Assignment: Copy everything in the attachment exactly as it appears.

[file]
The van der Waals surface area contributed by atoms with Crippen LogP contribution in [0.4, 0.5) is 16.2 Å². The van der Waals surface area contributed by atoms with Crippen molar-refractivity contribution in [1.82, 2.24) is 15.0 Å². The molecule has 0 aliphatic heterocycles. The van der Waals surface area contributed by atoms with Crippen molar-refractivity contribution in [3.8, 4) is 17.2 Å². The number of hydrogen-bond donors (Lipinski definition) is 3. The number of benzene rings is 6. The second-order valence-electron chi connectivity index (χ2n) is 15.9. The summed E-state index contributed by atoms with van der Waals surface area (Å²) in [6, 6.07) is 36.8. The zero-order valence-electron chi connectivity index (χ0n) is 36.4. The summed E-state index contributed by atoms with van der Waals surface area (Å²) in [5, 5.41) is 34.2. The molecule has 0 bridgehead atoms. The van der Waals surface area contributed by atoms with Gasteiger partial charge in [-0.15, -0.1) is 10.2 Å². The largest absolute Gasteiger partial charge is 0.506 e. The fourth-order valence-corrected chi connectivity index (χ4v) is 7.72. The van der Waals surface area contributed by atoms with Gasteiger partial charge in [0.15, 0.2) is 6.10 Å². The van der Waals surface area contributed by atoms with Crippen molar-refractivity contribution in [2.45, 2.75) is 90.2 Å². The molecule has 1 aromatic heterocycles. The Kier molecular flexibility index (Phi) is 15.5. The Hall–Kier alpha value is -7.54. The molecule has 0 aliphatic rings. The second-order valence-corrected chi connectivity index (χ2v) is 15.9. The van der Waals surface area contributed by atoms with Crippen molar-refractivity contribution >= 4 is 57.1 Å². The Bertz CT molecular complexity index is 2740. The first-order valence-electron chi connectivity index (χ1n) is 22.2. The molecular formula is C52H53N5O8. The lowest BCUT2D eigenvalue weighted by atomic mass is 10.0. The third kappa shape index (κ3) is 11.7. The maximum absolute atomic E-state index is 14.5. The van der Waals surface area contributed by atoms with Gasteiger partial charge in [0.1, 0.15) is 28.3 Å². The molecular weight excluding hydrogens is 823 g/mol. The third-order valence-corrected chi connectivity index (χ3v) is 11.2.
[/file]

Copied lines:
The van der Waals surface area contributed by atoms with Crippen LogP contribution in [0.4, 0.5) is 16.2 Å². The van der Waals surface area contributed by atoms with Crippen molar-refractivity contribution in [1.82, 2.24) is 15.0 Å². The molecule has 0 aliphatic heterocycles. The van der Waals surface area contributed by atoms with Crippen molar-refractivity contribution in [3.8, 4) is 17.2 Å². The number of hydrogen-bond donors (Lipinski definition) is 3. The number of benzene rings is 6. The second-order valence-electron chi connectivity index (χ2n) is 15.9. The summed E-state index contributed by atoms with van der Waals surface area (Å²) in [6, 6.07) is 36.8. The zero-order valence-electron chi connectivity index (χ0n) is 36.4. The summed E-state index contributed by atoms with van der Waals surface area (Å²) in [5, 5.41) is 34.2. The molecule has 0 bridgehead atoms. The van der Waals surface area contributed by atoms with Gasteiger partial charge in [-0.15, -0.1) is 10.2 Å². The largest absolute Gasteiger partial charge is 0.506 e. The fourth-order valence-corrected chi connectivity index (χ4v) is 7.72. The van der Waals surface area contributed by atoms with Gasteiger partial charge in [0.15, 0.2) is 6.10 Å². The van der Waals surface area contributed by atoms with Crippen molar-refractivity contribution in [2.45, 2.75) is 90.2 Å². The molecule has 1 aromatic heterocycles. The Kier molecular flexibility index (Phi) is 15.5. The Hall–Kier alpha value is -7.54. The molecule has 0 aliphatic rings. The second-order valence-corrected chi connectivity index (χ2v) is 15.9. The van der Waals surface area contributed by atoms with Crippen molar-refractivity contribution >= 4 is 57.1 Å². The Bertz CT molecular complexity index is 2740. The first-order valence-electron chi connectivity index (χ1n) is 22.2. The molecular formula is C52H53N5O8. The lowest BCUT2D eigenvalue weighted by atomic mass is 10.0. The third kappa shape index (κ3) is 11.7. The maximum absolute atomic E-state index is 14.5. The van der Waals surface area contributed by atoms with Gasteiger partial charge in [0.1, 0.15) is 28.3 Å². The molecular weight excluding hydrogens is 823 g/mol. The third-order valence-corrected chi connectivity index (χ3v) is 11.2.